The same power imbalance was felt when the final text was discussed by the High Level Multistakeholder Committee. The overall impression was that governments largely held sway over the proceedings - which was unsurprising given that the Committee was made up of 12 government representatives, 12 multistakeholder representatives, of which 3 came from civil society, and 3 representatives from international organisations. In other words, governments made up half (and arguably more than half if international organisations are included) of the Committee.
Last but not least, several substantive issues were ducked or considerably watered down in the outcome document, much to the disappointment of some civil society groups, including ARTICLE 19. This included the failure to explicitly recognise net neutrality as a guiding principle of Internet Governance and weak language on both mass surveillance and intermediary liability (see Best Bits statement for more details).
Was it then naïveté on the part of civil society to express disappointment that these issues were not included in the final document? To some extent, yes as they are currently being furiously debated at domestic level and are far from settled. At the same time, the truth remains that these and much of the substantive issues in the Principles section reflect - rather than move beyond - the status quo in terms of international law.
Whilst the human rights section of the outcome document was generally to be welcomed, for instance, it ultimately repeated, by and large, well-established principles under international human rights law. The right to privacy is a case in point. The outcome document relied on the language of Article 17 of the International Covenant on Civil and Political Rights (ICCPR) without taking into account the interpretation of this provision by the UN Special Rapporteurs on freedom of expression and counter-terrorism, both of whom refer to the concept of 'proportionality' as a necessary element of the analysis of the compatibility of an interference with that right.
In some ways, the NETmundial process fell victim to its own success: the openness of the proceedings coupled with the strong support of the Brazilian government on net neutrality and surveillance in particular raised high expectations within sections of civil society. At the same time, the lack of consensus on substantive issues throws up questions as to the ability of the Internet Governance community to address such issues in a meaningful manner. Now that the Internet Governance community has set itself an ambitious agenda looking beyond the mere technical aspects of the Internet to address global policy issues, its discussions will need to move past discussions about processes.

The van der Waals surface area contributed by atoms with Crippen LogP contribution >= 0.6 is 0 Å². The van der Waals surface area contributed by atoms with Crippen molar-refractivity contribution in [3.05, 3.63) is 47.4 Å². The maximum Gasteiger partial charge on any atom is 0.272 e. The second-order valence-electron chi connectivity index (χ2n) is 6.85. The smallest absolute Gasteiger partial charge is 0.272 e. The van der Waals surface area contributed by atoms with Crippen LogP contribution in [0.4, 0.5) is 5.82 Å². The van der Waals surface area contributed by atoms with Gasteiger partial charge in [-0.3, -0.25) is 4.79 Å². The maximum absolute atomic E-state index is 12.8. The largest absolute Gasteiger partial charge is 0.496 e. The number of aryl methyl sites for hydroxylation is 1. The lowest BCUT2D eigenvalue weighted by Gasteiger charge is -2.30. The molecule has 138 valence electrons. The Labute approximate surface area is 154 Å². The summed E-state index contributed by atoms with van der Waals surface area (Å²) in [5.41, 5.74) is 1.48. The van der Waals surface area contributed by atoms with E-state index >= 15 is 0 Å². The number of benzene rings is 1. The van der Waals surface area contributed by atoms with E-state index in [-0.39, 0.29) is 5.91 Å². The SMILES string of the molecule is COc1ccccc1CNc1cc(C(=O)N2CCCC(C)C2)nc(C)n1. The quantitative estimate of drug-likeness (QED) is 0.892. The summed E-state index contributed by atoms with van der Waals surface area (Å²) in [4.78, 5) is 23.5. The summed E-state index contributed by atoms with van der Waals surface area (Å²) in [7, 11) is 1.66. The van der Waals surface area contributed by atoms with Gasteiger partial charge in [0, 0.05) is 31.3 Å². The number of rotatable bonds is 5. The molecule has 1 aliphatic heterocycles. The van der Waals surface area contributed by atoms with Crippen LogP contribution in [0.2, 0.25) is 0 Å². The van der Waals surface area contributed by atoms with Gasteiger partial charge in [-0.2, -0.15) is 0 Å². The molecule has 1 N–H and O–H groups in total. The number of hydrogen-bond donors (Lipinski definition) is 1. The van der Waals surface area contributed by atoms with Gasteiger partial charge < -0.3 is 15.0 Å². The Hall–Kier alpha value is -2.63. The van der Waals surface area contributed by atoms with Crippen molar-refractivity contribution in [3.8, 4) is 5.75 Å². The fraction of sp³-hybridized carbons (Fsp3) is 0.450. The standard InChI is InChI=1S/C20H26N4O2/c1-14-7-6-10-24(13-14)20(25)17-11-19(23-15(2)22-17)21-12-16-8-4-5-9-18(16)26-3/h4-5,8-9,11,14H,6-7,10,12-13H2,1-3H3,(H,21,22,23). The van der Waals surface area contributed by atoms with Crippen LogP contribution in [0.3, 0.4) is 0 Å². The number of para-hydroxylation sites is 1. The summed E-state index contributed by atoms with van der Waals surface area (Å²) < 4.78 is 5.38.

THE WAY FORWARD
For all its weaknesses, should civil society disavow the NETmundial process? The answer is a clear and resounding NO. Rather than reject the process for its failure to deliver in some respects, civil society should work to improve the process so that it does not disadvantage any category of stakeholder. For instance, the terms of public participation in the drafting process should be clarified, and private communication with the drafters during sessions (e.g. via email or text messages) should be prohibited for the sake of promoting transparency. Further consideration should be given to the composition of High Level Mulstistakeholder Committees so that governments are restricted to the same level of representation as other stakeholder groups.
Other possible recommendations for a future multi-stakeholder process would be to ensure that the advisors to the drafting committees should have equivalent qualifications, for instance legal drafting skills if appropriate. Similarly, as human rights become central to the Internet Governance agenda, it is vital that the representatives of relevant human rights institutions take part in multi-stakeholder process. This includes, for instance, the UN, OAS, OSCE and African Special Rapporteurs on freedom of expression. Finally, civil society must learn to follow the process consistently, all through the end so as to avoid any gaps in representation when negotiations take place.
There is much to be celebrated in the NETmundial outcome document. There is also much to lament. As civil society asserts its place in international policy-making, it is worth recalling George Bernard Shaw's observation that, "The reasonable man adapts himself to the world: the unreasonable one persists in trying to adapt the world to himself. Therefore all progress depends on the unreasonable man." Let civil society be the unreasonable man in Internet Governance.